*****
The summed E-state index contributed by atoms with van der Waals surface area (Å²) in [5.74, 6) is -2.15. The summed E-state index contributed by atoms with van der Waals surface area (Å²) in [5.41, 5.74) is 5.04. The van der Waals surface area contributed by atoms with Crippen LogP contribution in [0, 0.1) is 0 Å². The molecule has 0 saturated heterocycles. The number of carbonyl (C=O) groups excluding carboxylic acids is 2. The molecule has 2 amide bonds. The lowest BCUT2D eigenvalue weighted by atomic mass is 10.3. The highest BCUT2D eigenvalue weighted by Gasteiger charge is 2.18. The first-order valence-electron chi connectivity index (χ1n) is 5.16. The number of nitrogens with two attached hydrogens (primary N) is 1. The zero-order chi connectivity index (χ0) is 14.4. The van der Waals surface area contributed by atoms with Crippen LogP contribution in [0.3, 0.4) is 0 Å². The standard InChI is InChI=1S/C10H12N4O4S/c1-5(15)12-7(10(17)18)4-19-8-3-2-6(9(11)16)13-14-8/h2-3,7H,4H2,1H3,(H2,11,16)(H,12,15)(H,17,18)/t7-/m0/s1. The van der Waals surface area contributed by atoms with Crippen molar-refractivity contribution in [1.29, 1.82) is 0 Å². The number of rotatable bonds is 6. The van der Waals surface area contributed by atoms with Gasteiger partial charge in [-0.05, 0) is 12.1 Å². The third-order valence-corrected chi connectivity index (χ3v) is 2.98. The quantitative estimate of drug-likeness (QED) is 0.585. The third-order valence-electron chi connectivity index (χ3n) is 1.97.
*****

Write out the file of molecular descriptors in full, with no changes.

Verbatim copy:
The summed E-state index contributed by atoms with van der Waals surface area (Å²) in [5.74, 6) is -2.15. The summed E-state index contributed by atoms with van der Waals surface area (Å²) in [5.41, 5.74) is 5.04. The van der Waals surface area contributed by atoms with Crippen LogP contribution in [0, 0.1) is 0 Å². The molecule has 0 saturated heterocycles. The number of carbonyl (C=O) groups excluding carboxylic acids is 2. The molecule has 2 amide bonds. The lowest BCUT2D eigenvalue weighted by atomic mass is 10.3. The highest BCUT2D eigenvalue weighted by Gasteiger charge is 2.18. The first-order valence-electron chi connectivity index (χ1n) is 5.16. The number of nitrogens with two attached hydrogens (primary N) is 1. The zero-order chi connectivity index (χ0) is 14.4. The van der Waals surface area contributed by atoms with Crippen LogP contribution in [0.3, 0.4) is 0 Å². The standard InChI is InChI=1S/C10H12N4O4S/c1-5(15)12-7(10(17)18)4-19-8-3-2-6(9(11)16)13-14-8/h2-3,7H,4H2,1H3,(H2,11,16)(H,12,15)(H,17,18)/t7-/m0/s1. The van der Waals surface area contributed by atoms with Crippen molar-refractivity contribution in [1.29, 1.82) is 0 Å². The number of rotatable bonds is 6. The van der Waals surface area contributed by atoms with Gasteiger partial charge in [-0.05, 0) is 12.1 Å². The third-order valence-corrected chi connectivity index (χ3v) is 2.98. The quantitative estimate of drug-likeness (QED) is 0.585. The third-order valence-electron chi connectivity index (χ3n) is 1.97.